Abstract: The open access to scientific information has become a contentious issue. In the United States there are calls to make all published literature available for free within 6 months of publication, the notion being that this will promote better science and policy decisions based on science. Here, I argue that this is the incorrect approach to the issue of open access to scientific information. A fundamental problem raised by the call for open access to government-supported research results is the viability of our not-for-profit professional scientific societies. These societies provide the base level framework for the exchange of scientific ideas, and hence the very core of how we do science and how scientific knowledge is advanced. Why should a scientist subscribe to a journal if they can read the article for free in six months? A large portion of a society's operational costs come from these subscriptions and the sale of specialized books, all of which contain the results of federally-funded research. Without revenue from journal subscriptions and book sales, not only will these publications disappear, but many of societies may as well. Without a broad venue to publish and in which to interact, our science suffers - many subdisciplines may fade or even die - those that don't "sell well." Very popular publications such as "Nature", "Science", "Tectonics", and "Geology" will continue to thrive, but what about the more specialized journals such as "Journal of Paleontology"? They are costly to publish yet fill a very critical niche for our science. Many will still pay for reading the Nature/Science/Tectonics/Geology article, but where do we publish the mainstream science paper? We have to guard against becoming a "Hollywood Science" - where only the glitzy gets published because those are the articles that sell. We must have peer-reviewed, independent publications and viable professional societies, or our science will severely suffer. We can better approach the need for open access to scientific information by concentrating on the data versus the written word. The written word can and should be copyrighted. This protects the viability of the journals of many societies - large and small - and therefore the viability of the societies and the science they support. Furthermore, the written word is largely interpretation - some of which flows directly from the funded research, but much of which reflects the accumulated knowledge of the scientists; knowledge that has been derived from sources that cannot be tracked. Interpretations and conclusions differ among scientists - that is what drives the progress of science, and that is the written word. The notion that all journal articles must be free to all effectively says that ideas and interpretations cannot be protected by copyright. It should also be noted that all articles are available in libraries as they are published, so it is hard to argue that they are not "freely available." What hinders science and public policy decision making, is the lack of complete access to all relevant data and metadata. To require that all relevant data and metadata be publically available six months after publication is a viable solution. The government dollars clearly pay for the data, but the source of support for scientific interpretation and discussion is impossible to determine. Once the data are public, they are free for all to reinterpret and to use as the basis for additional studies that reflect the unsolved issues of the previous study. Many of the government agencies that supply research funds already have data policies in place. What may be required is the funding base to allow them to implement these policies in consultation with the academic community that they serve.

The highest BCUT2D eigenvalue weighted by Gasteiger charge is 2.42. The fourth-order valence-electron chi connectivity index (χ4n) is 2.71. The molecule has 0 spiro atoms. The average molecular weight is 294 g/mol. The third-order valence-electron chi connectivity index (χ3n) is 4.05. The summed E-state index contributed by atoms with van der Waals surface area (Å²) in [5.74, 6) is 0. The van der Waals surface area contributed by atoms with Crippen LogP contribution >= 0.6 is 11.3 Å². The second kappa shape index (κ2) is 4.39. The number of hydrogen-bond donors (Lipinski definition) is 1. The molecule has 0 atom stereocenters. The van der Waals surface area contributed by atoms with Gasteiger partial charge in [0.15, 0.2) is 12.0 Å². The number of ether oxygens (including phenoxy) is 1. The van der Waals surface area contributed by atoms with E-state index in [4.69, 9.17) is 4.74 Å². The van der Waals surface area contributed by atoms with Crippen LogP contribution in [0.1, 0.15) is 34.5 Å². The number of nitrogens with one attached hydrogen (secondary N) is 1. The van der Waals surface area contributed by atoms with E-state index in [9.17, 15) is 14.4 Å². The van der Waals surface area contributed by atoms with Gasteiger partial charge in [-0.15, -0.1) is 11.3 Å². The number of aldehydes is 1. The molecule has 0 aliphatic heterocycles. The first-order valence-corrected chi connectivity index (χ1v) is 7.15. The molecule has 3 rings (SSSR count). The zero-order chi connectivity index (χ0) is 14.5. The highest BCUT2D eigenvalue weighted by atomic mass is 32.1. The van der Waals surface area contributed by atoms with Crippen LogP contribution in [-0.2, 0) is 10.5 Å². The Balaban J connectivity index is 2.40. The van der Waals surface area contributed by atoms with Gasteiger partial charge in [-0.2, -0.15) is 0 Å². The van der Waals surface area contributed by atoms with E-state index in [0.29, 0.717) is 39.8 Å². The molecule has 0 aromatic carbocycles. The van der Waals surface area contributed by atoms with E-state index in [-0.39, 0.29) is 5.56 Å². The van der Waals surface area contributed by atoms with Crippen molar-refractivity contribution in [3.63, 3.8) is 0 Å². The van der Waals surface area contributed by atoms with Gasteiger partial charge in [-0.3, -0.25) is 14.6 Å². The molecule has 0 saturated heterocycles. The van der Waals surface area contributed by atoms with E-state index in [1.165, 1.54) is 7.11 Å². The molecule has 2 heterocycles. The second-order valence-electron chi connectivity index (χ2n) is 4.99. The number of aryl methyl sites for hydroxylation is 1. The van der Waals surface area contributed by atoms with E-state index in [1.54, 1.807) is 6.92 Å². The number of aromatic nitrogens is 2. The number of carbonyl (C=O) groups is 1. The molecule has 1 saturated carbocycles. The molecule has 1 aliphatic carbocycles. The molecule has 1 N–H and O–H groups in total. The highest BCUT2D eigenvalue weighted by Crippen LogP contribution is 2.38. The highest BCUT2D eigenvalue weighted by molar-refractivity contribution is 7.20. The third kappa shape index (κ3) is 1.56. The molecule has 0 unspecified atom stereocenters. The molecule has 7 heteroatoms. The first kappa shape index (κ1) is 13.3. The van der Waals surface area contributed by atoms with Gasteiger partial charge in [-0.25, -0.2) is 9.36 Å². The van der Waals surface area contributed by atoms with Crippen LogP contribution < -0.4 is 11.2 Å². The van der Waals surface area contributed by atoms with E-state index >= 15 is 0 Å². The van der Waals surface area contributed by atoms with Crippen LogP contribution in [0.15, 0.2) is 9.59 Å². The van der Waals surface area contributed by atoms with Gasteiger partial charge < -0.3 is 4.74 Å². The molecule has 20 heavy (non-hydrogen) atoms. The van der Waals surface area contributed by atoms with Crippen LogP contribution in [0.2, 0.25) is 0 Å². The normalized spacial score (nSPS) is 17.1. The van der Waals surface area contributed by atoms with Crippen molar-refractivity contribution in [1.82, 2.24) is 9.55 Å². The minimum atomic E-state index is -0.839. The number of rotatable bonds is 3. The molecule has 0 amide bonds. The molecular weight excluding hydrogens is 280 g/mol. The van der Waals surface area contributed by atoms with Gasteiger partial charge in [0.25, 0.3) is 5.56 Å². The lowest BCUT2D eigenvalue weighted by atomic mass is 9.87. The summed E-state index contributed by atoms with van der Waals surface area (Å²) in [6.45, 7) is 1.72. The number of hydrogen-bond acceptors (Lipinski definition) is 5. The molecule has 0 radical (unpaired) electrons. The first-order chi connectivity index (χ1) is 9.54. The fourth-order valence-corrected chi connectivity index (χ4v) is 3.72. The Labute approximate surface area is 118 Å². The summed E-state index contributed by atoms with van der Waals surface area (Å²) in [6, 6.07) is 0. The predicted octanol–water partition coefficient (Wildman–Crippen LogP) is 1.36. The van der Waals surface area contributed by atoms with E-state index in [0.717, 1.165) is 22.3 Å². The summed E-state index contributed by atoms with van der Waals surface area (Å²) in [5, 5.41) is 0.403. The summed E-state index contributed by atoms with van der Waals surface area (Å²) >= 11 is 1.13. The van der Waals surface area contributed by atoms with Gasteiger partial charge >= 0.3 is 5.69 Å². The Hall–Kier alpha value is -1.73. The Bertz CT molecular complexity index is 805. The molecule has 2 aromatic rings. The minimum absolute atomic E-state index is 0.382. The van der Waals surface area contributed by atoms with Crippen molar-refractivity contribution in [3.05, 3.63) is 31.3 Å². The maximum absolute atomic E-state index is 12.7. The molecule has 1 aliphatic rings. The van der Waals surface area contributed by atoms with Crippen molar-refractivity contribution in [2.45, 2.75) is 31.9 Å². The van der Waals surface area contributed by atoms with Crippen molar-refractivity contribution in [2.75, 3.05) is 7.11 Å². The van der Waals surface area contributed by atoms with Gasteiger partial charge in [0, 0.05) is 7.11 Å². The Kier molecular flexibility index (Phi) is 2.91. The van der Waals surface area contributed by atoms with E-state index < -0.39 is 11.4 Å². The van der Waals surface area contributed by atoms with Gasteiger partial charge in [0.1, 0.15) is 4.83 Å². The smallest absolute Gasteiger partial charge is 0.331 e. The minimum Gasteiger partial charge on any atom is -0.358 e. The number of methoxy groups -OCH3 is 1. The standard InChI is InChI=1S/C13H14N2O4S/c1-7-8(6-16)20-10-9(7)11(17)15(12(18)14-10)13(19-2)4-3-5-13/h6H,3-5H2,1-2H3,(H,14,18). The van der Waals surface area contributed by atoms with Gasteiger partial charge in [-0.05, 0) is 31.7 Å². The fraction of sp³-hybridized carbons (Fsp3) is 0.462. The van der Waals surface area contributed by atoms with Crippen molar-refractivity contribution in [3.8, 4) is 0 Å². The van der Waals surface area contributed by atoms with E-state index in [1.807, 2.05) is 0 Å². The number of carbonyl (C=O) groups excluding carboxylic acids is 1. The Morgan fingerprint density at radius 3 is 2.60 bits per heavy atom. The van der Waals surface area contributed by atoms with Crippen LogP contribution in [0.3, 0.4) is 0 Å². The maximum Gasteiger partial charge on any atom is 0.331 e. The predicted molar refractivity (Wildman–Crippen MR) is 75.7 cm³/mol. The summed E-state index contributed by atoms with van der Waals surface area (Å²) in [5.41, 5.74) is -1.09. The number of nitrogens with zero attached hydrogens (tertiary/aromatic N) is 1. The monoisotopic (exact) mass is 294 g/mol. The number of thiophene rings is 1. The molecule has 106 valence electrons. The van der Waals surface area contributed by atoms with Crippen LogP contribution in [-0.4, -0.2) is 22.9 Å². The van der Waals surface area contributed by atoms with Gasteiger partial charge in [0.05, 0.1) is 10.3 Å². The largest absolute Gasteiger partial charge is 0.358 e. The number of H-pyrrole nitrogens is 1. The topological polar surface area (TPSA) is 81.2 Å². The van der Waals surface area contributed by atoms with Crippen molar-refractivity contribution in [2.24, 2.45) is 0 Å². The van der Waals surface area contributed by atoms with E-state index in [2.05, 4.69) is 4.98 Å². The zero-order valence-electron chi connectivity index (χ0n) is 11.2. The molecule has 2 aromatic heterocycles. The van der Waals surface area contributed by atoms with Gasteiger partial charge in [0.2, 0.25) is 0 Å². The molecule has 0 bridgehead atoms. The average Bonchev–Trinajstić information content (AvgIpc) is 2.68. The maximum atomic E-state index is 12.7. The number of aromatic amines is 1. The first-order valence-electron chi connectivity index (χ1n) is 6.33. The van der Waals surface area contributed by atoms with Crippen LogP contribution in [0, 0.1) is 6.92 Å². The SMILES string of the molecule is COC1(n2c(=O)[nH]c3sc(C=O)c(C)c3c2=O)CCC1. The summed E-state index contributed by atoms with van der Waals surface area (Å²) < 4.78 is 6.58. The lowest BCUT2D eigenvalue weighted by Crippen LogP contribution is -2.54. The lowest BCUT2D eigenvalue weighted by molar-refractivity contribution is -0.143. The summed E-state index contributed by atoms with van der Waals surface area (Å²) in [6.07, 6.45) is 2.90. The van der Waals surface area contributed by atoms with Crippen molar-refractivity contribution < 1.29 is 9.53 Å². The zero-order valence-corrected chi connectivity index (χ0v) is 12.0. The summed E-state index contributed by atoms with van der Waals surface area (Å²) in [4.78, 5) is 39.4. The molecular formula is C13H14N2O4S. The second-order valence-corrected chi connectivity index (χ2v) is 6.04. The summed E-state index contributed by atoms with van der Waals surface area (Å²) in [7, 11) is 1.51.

Andy Powell, Repositories and Web 2.0, eFoundations, November 27, 2006. Excerpt: